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AN ETHICAL DILEMMA

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by

Enebish Uuree

on 13 November 2014

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Transcript of AN ETHICAL DILEMMA

AN ETHICAL DILEMMA
After the meeting...
Dawn was to fire 4 key people. She then gave their duties to six others who were at lower salaries, and put the hospital staff on notice that changes would be occurring at the hospital over the next several months.
3 weeks later, Dawn presented Nancy with an extensive list of ideas.

3 months productivity had jumped
Attention Hospital Staff
Dawn found that some of the most productive workers were using substandard procedures and poorly made products.
Conclusion
What about this issue?
She had been with PCA Health Care Hospitals for 3 years had been promoted to marketing director in the Miami area.
Dawn's job was to attract more patients to the HMO while helping keep costs down.


Dawn Prarie
Marketing director
Questions
1. Discuss PCA Health Care
Hospitals corporate culture and
its ethical implications.
2. What factors influence Dawn's
options?
3. Discuss the issue of profit
versus nonprofit healthcare
facilities.
4. If you were Dawn, what information would you like to have to help you make your decisions?
Answers
1. Discuss PCA Health Care Hospitals` corporate culture and its ethical implications.

It “may give the signal that the company wants only minimum ethical behaviour.” It also may target lower level employees and give insufficient guidance for the really hard ethical decisions.

It may identify minimum ethical standards. Health Care Hospitals have to stabilize the hospital make it a better place to care for patients and to work. “Educate, model ethical behaviour, and reward those who abide by organizational values and standards.”

2. What factors influence Dawn`s option?

Nancy is afraid of workers are not abide by standard and not hardworking. So it may influence hospital`s reputation and losing their clients.

As a result...
Nancy launched an aggressive plan to destabilize the nurses' union. Many nurses began work slowdown and were filing internal petitions. One floor manager suggested splitting up the staff into work teams.

At a meeting...
/Dawn and Nancy/
At Nancy's latest meeting
She told Dawn" We've decided to use your staff's segmentation strategy for the elderly market".
The implementation phase will start next month. I want you, Dawn, to be the lead person in developing a long-term strategy to break the unions in the hospital. Do whatever it takes.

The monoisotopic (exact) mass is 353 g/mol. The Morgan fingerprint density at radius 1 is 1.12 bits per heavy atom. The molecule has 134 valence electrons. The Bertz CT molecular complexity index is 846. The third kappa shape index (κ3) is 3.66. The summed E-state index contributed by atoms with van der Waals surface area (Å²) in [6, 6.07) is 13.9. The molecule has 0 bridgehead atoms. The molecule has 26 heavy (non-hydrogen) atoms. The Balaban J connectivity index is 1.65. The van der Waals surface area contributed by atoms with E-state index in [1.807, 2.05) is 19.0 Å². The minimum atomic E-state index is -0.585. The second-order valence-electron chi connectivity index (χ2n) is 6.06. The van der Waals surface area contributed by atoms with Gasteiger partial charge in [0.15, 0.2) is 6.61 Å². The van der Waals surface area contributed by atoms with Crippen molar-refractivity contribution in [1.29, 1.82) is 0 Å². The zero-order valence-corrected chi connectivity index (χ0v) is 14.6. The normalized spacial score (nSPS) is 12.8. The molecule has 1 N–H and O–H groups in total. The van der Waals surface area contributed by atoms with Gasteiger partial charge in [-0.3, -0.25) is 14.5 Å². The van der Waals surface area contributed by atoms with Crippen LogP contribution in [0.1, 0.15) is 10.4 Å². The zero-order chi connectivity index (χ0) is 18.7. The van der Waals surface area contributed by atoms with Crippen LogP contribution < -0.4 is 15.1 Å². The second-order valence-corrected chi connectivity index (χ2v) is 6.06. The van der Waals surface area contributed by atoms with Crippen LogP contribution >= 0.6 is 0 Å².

Which is it going to be?
There are 4 types of elderly patients:
1.
Healthy elderly
(Life expectancies are 10 or more years)
2.
Fragile elderly
(2-7 years)
3.
Dying elderly
(1-3 years)
4.
Uninsured elderly

Nancy had explained the ramifications of the
Balanced Budget Act
and how it was affecting all HMOs.
3. Discuss the issue of for-profit versus non-profit healthcare facilities.

• A nonprofit hospital means the facility does not pay either state or local property taxes or federal income taxes because it is considered a charity, and proves certain community benefits in accord with state and federal guidelines.

• A for-profit, or investor-owned, hospital means the facility is either owned by private investors or is owned publicly by shareholders and is part of a company that issues shares of stock to raise revenue to expand the hospital activities. Depending on economic conditions, for-profit hospitals can have better access to capital than nonprofits that expand by issuing debt through tax-exempt bonds.

4. If you were Dawn, what information would you like to have to help you make your decisions?
• Reduce overtime. Reducing overtime is a great opportunity to help make improvements with lean that doesn't alienate people the way layoffs do. For example, instead of having nurses do it after, you can improve staff satisfaction while trimming down overtime, which results in both morale and cost savings. It's a win-win opportunity.
• Reduce length of stay. This certainly isn't about pushing patients home before they're ready. Reducing length of stay is done through preventing errors that would extend a stay or delay a discharge when patients are medically ready to go home. Because of miscommunication, poor planning, or when families or nursing homes aren't yet ready to take on the person being discharged, a four-day stay can suddenly turn into a five- or six-day stay. These process related things aren't medical issues, but they often extend length of stay which can cost millions.
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